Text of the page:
Keynote: Homeless to Hero
Only fifteen years ago, Brenda Combs was a homeless crack addict, a petty criminal, a gaunt and hopeless wreck who had been shot, beaten and raped during the seemingly endless years when she lived under a bridge in the worst part of Phoenix. It took hitting rock bottom for Combs to find the strength to turn her life around. You will want to hear her story of inspiration and perseverance.
Dr. Brenda Combs is a symbol of inspiration and perseverance to all who meet her. 20 years ago, she was a homeless crack addict, a petty criminal, a gaunt and hopeless wreck who had been shot, beaten and raped during the endless years when she lived under a bridge in the worst part of Phoenix. It took hitting rock bottom for Combs to find the strength to turn her life around, on a blistering summer day.
As a woman, who at one time could not help herself, Combs now spreads a message of hope wherever she goes. Her journey, which has been called “From Homeless to Hero” by local and national media, has received tremendous coverage, including acknowledgement by “theGrio 100” as one of the most influential African-Americans, an article in Reader’s Digest and interviews on The Today Show and on CNN. She has also appeared on radio talk shows across the country, and accepted invitations to sing and share her message on stages across the globe, including the Kennedy Center for the Performing Arts in Washington, D.C.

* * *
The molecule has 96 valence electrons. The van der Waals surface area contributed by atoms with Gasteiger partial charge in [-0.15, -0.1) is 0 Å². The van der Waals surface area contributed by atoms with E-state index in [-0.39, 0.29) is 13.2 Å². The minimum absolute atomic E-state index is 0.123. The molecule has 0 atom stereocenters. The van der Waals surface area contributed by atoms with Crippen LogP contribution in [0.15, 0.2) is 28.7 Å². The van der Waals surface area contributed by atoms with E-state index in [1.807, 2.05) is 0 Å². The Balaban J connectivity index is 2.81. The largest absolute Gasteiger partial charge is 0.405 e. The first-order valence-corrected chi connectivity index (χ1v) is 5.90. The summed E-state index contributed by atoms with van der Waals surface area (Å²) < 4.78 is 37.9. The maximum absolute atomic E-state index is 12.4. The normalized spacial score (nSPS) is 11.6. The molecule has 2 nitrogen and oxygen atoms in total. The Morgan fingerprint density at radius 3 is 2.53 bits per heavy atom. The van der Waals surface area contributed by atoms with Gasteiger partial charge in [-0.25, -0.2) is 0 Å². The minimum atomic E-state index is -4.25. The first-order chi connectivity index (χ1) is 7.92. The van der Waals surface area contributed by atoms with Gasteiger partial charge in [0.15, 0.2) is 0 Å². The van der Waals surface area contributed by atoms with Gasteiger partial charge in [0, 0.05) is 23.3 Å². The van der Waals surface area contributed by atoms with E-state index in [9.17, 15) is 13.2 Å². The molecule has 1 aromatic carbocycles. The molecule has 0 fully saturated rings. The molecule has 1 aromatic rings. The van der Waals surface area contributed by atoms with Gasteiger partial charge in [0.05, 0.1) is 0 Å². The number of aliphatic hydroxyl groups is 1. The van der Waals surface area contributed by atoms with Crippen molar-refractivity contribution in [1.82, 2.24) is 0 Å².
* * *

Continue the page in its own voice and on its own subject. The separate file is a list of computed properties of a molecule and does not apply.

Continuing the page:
Combs continued to pursue her education at Grand Canyon University (GCU), where she earned a master’s degree in Special Education in 2007. And in May 2011, Brenda earned a doctorate degree in Organizational Leadership with an emphasis in Education after receiving a full scholarship grant presented to her by GCU. Professor Combs is now a full-time member of GCU’s faculty.
Dr. Combs is the founder of Finding My Shoes, a charitable organization that serves the homeless and underserved communities. Additionally, she and her husband run Making Things Better Sober Living, a transitional program for women who have been incarcerated. Her success rate for this program is an astounding 99%. She also serves as an advocate for Domestic Violence Awareness and, in 2009, Combs was named a National Ambassador for the American Heart Association/American Stroke Association's "Power to End Stroke" campaign.